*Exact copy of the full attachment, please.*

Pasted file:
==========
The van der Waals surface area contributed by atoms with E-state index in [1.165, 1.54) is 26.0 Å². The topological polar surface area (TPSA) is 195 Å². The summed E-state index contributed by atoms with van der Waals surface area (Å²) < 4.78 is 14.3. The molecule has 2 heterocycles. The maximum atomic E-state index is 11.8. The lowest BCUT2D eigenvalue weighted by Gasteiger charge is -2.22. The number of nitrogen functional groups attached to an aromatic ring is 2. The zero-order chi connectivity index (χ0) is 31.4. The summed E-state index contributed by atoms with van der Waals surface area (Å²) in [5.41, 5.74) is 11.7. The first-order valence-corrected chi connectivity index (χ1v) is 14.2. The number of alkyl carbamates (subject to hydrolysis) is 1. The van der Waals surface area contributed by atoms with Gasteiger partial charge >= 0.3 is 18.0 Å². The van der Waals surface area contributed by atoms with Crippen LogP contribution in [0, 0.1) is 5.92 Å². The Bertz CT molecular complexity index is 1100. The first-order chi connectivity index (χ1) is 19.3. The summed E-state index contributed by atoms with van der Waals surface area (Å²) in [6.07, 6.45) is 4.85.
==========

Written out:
The van der Waals surface area contributed by atoms with E-state index in [1.165, 1.54) is 26.0 Å². The topological polar surface area (TPSA) is 195 Å². The summed E-state index contributed by atoms with van der Waals surface area (Å²) < 4.78 is 14.3. The molecule has 2 heterocycles. The maximum atomic E-state index is 11.8. The lowest BCUT2D eigenvalue weighted by Gasteiger charge is -2.22. The number of nitrogen functional groups attached to an aromatic ring is 2. The zero-order chi connectivity index (χ0) is 31.4. The summed E-state index contributed by atoms with van der Waals surface area (Å²) in [5.41, 5.74) is 11.7. The first-order valence-corrected chi connectivity index (χ1v) is 14.2. The number of alkyl carbamates (subject to hydrolysis) is 1. The van der Waals surface area contributed by atoms with Gasteiger partial charge >= 0.3 is 18.0 Å². The van der Waals surface area contributed by atoms with Crippen LogP contribution in [0, 0.1) is 5.92 Å². The Bertz CT molecular complexity index is 1100. The first-order chi connectivity index (χ1) is 19.3. The summed E-state index contributed by atoms with van der Waals surface area (Å²) in [6.07, 6.45) is 4.85.